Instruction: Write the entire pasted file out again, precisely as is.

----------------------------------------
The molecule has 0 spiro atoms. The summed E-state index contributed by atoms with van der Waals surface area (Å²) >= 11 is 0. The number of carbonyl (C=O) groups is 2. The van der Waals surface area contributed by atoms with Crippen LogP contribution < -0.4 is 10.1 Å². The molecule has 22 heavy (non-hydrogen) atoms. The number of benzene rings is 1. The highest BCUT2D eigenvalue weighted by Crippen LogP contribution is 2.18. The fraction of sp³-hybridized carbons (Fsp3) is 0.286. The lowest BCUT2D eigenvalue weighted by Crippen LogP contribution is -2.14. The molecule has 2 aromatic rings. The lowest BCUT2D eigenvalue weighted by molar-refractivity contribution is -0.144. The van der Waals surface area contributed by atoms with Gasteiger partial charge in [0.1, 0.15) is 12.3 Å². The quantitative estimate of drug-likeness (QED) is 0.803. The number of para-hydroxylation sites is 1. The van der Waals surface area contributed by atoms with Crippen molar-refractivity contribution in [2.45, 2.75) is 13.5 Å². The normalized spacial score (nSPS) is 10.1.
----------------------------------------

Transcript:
The molecule has 0 spiro atoms. The summed E-state index contributed by atoms with van der Waals surface area (Å²) >= 11 is 0. The number of carbonyl (C=O) groups is 2. The van der Waals surface area contributed by atoms with Crippen LogP contribution < -0.4 is 10.1 Å². The molecule has 22 heavy (non-hydrogen) atoms. The number of benzene rings is 1. The highest BCUT2D eigenvalue weighted by Crippen LogP contribution is 2.18. The fraction of sp³-hybridized carbons (Fsp3) is 0.286. The lowest BCUT2D eigenvalue weighted by Crippen LogP contribution is -2.14. The molecule has 2 aromatic rings. The lowest BCUT2D eigenvalue weighted by molar-refractivity contribution is -0.144. The van der Waals surface area contributed by atoms with Gasteiger partial charge in [0.1, 0.15) is 12.3 Å². The quantitative estimate of drug-likeness (QED) is 0.803. The number of para-hydroxylation sites is 1. The van der Waals surface area contributed by atoms with Crippen molar-refractivity contribution in [2.45, 2.75) is 13.5 Å². The normalized spacial score (nSPS) is 10.1.